Daniel Craig's tribute to fellow Bond Sir Roger Moore: Nobody Does It Better
Daniel Craig has joined Pierce Brosnan in paying tribute to their James Bond predecessor Sir Roger Moore after his death aged 89.
The longest reigning 007 died in Switzerland on Monday after a "short but brave battle with cancer", his family said.
An image of Sir Roger with his arm around Craig as they both wore tuxedos was posted to official Bond social media accounts on Tuesday night.
In an apparent reference to the theme of Sir Roger's The Spy Who Loved Me, Craig wrote: "Nobody Does It Better - love Daniel."
Brosnan, who like Craig has starred as Bond four times, described Sir Roger as "magnificent" as he shared a photograph on Instagram of the pair together.
He wrote: "It is indeed with a heavy heart that I hear the news of your passing this morning.
"You were a magnificent James Bond and one that lead the way for me, the world will miss you and your unique sense of humour for years to come."
Sir Roger's three children Deborah, Geoffrey and Christian confirmed the actor's death.
In a statement, they said: "It is with a heavy heart that we must announce our loving father, Sir Roger Moore, has passed away today in Switzerland after a short but brave battle with cancer."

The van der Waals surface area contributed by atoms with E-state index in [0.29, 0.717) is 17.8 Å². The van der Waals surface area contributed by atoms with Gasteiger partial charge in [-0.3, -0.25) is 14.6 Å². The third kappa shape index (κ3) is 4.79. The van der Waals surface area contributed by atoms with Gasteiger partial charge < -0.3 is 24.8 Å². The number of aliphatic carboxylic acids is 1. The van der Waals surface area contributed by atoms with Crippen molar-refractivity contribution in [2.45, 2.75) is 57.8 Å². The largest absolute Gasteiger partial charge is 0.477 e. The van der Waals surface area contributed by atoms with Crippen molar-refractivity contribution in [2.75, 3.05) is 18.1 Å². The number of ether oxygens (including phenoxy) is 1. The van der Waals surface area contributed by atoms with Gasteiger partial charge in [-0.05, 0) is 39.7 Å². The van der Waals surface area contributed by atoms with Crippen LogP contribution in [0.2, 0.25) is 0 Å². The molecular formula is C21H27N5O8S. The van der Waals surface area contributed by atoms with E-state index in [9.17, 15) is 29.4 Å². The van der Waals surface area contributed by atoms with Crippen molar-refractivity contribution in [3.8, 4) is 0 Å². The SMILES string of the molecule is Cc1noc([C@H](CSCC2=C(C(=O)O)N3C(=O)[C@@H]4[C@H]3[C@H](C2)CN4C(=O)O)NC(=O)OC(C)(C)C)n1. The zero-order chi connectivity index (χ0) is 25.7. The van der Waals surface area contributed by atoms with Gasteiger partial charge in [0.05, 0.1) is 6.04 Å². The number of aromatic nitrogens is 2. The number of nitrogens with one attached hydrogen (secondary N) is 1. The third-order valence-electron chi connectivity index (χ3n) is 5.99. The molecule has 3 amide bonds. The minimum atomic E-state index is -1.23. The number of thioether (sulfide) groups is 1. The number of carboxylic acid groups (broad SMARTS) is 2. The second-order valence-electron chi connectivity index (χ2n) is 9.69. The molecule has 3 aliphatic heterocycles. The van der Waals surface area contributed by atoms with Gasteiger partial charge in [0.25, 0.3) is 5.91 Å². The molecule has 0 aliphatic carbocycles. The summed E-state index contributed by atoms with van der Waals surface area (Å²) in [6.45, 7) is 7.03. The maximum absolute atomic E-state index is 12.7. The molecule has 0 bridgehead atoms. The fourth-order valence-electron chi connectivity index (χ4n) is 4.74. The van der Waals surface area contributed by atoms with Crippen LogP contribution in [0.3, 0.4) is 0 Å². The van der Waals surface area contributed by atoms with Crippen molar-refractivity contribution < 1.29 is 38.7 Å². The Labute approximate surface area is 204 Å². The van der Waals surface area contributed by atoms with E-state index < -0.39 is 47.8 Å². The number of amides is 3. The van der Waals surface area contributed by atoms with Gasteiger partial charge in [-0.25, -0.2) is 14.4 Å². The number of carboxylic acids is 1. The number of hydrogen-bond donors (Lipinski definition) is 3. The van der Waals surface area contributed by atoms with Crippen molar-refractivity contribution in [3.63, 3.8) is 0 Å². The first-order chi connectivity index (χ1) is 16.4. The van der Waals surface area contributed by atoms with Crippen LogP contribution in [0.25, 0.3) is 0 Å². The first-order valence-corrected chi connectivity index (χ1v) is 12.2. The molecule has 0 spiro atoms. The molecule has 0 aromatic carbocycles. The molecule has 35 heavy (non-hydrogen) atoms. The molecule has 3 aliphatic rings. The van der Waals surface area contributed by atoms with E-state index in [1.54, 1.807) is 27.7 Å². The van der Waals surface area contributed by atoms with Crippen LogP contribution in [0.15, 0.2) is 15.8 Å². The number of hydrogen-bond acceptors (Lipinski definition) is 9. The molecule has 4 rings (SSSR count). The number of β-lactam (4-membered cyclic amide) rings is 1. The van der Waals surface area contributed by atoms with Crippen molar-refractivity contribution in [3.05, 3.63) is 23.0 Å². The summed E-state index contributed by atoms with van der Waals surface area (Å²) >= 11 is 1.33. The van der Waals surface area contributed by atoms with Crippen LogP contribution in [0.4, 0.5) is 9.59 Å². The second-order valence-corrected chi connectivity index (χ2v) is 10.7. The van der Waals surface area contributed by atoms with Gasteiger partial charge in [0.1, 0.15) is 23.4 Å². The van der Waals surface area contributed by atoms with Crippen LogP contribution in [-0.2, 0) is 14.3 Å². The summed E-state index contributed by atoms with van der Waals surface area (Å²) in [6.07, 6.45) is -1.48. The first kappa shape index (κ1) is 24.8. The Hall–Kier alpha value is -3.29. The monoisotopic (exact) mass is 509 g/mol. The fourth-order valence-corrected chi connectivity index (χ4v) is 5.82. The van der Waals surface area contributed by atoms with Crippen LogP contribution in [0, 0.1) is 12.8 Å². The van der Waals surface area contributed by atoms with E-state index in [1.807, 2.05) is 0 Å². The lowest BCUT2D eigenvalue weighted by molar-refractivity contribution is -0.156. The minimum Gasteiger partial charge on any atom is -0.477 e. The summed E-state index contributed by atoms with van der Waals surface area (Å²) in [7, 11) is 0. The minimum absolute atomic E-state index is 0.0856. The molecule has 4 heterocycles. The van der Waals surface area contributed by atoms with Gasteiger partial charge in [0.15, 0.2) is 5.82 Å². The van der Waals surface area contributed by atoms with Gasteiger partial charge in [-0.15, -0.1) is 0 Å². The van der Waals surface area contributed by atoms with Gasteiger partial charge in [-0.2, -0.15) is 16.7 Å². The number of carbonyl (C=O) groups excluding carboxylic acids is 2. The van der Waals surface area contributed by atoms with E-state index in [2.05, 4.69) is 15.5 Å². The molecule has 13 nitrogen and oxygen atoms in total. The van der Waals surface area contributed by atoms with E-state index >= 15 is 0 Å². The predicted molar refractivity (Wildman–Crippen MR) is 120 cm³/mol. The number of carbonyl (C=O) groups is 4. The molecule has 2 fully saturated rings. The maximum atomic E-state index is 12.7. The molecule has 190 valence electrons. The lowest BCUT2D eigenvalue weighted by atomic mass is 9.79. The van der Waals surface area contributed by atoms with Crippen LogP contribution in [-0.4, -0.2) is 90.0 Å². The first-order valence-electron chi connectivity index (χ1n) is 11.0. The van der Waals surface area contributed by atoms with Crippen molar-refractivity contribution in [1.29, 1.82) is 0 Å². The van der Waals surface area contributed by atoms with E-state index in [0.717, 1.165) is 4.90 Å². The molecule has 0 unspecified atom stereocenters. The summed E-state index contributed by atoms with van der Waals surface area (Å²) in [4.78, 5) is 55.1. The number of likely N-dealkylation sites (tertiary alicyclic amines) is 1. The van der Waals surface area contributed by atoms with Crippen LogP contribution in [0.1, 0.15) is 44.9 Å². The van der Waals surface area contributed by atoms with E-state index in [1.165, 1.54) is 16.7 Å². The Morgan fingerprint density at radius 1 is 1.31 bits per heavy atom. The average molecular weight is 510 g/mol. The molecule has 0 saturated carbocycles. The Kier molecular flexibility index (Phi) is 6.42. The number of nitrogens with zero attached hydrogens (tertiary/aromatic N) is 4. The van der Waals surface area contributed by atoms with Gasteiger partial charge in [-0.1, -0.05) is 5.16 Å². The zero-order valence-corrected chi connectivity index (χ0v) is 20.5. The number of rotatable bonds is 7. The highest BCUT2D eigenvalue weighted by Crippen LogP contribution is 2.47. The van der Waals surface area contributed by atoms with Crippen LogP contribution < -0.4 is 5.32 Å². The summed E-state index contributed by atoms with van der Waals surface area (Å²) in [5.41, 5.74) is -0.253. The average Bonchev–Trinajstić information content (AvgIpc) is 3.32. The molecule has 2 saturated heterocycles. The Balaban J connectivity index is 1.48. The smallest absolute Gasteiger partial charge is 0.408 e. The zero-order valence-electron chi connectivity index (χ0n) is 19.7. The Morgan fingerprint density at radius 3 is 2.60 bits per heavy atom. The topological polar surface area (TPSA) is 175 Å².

They said they would focus their attentions on supporting his wife, Kristina, and added that there will be a private funeral held in Monaco in "accordance with our father's wishes".
The debonair star added a lighthearted touch to the 007 role during his seven performances.
He will also be remembered for the 1960s TV series The Saint and for his early 1970s show The Persuaders! in which he starred alongside Tony Curtis.
Bond producers Barbara Broccoli and Michael G Wilson said Sir Roger's "legacy shall live on through his films and the millions of lives he touched".
Jane Seymour, who starred with Sir Roger in 1973's Live And Let Die, remembered him as being "funny, kind and thoughtful to everyone around him".
Among Sir Roger's Bond films were Moonraker, A View To A Kill and The Man With The Golden Gun.
Off-screen, he was respected for his charity work. He was made a Commander of the Order of the British Empire (CBE) in 1999 and a Knight Commander of the Order of the British Empire (KBE) in 2003.